A story for every victim

Oscar Andrew Garcia, 18

Oscar Andrew Garcia, an 18-year-old Latino, died on Sunday, April 23, after he was shot in the 100 block of West Cypress Avenue in Monrovia, according to Los Angeles County coroner records. 

Garcia, a high school senior and aspiring photographer, had gone to the home of a female friend on Saturday evening with a male friend, Los Angeles County Sheriff’s Lt. Joe Mendoza said during a news conference May 11. 

The three students were talking in the garage about 11:36 p.m. when a man in his early 20s walked through the door and pointed a handgun at them, Mendoza said. "A brief verbal exchange occurred, and the suspect opened fire," he said.

Garcia and his male friend were struck by gunfire. Garcia was pronounced dead at the scene at 12:07 a.m. with multiple gunshot wounds, according to coroner’s records. His friend was taken to the hospital in critical condition “but miraculously survived his injuries,” Mendoza said. 

The suspect was described as a light-skinned Latino, about 6 feet tall and medium build, with brown eyes, black short hair, a goatee and a black baseball-type cap with an unknown logo. He was last seen running south into the alley.

Investigators are seeking help because they haven’t been able to get any information about the shooter, or a possible motive, Mendoza said. This is the first homicide in Monrovia since June 2015. The quiet, shady street where Garcia died is behind a modern business park, and signs outside several homes urge motorists to “drive as though your children live here.”  

Mendoza said investigators don’t believe Garcia or any of his friends were targeted. “Oscar could be anybody’s youngster,” he said after the news conference. “He wasn’t a gangster; none of them had gang affiliations. He was just hanging out in a garage with a girl and his friend. There’s no reason these three should have been shot at.”

Garcia grew up in Monrovia, a small city east of Pasadena. He played soccer at Canyon Oaks High School and loved to skateboard. After graduation in June, he planned  to attend Pasadena City College and study photography. 

During the news conference, Garcia’s mother, Guadalupe Castañeda, stood quietly beside Mendoza as he laid out the details of the shooting and then took the microphone herself, her eyes closed, speaking through tears as she asked the public to identify the man who killed her son.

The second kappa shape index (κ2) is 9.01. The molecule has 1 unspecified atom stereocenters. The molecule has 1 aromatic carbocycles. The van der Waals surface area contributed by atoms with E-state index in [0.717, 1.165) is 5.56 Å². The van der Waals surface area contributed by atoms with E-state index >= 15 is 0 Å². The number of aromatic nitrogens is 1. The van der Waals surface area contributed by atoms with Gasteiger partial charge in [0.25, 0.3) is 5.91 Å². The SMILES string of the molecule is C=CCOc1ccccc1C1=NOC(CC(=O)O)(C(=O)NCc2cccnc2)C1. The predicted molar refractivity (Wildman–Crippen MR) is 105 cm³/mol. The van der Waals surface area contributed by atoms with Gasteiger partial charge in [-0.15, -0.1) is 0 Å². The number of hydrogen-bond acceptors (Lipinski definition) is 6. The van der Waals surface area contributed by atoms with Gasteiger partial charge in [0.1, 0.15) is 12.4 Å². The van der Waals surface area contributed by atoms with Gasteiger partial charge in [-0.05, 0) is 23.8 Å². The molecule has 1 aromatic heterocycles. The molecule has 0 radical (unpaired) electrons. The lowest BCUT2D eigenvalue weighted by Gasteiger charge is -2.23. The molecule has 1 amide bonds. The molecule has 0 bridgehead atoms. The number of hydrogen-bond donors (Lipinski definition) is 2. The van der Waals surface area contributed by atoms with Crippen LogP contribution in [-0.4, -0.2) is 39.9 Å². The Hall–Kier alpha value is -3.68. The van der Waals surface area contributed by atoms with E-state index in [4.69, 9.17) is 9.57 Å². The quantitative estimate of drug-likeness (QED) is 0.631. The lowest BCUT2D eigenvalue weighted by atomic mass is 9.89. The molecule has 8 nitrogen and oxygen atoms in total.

“I don’t want any other mother to go through this. No family deserves to go through this,” she said. “Please, please, someone, don’t be afraid. Love has to overcome all this. No violence, please.”

Garcia was the second youngest of Castañeda’s six children, and she described him as a loving, “extraordinary kid,” who would “always go the extra mile to care for us.” 

“He loved skateboarding. That was his passion and that’s how he made a lot of friends,” she said. “He used it as way to bring peace and love to the community.”

Friends are collecting funds online to help Garcia's family. 

“We could always count on Oscar to be a respectful gentleman and offer a helping hand,” reads one comment on the website. “Coming from a big family, Oscar was generous and always put others before himself.”

Anyone with information is asked to call the sheriff’s Homicide Bureau and ask for Sgt. Ken Perry or Det. Scott Matlock, at (323) 890-5500. Those wishing to remain anonymous should call Crime Stoppers at (800) 222-8477.  

Photo top, Guadalupe Castañeda listens as Los Angeles County Sheriff's Lt. Joe Mendoza describes the man who shot and killed her son, Oscar Garcia, in a Monrovia garage on April 22. Below, a sketch of the light-skinned Latino accused of shooting Garcia. Photos provided by Los Angeles County Sheriff's Department. 

Contact the Homicide Report. Follow @latimeshomicide on Twitter.

Share a memory or thought about Oscar Andrew Garcia

Before you post, here are some answers to frequently asked questions:

Remember, all posts are approved by a Times staffer. Profanity and personal attacks will not be approved.

  Required
  Required
Email addresses are not republished or used for marketing purposes.

One reader comment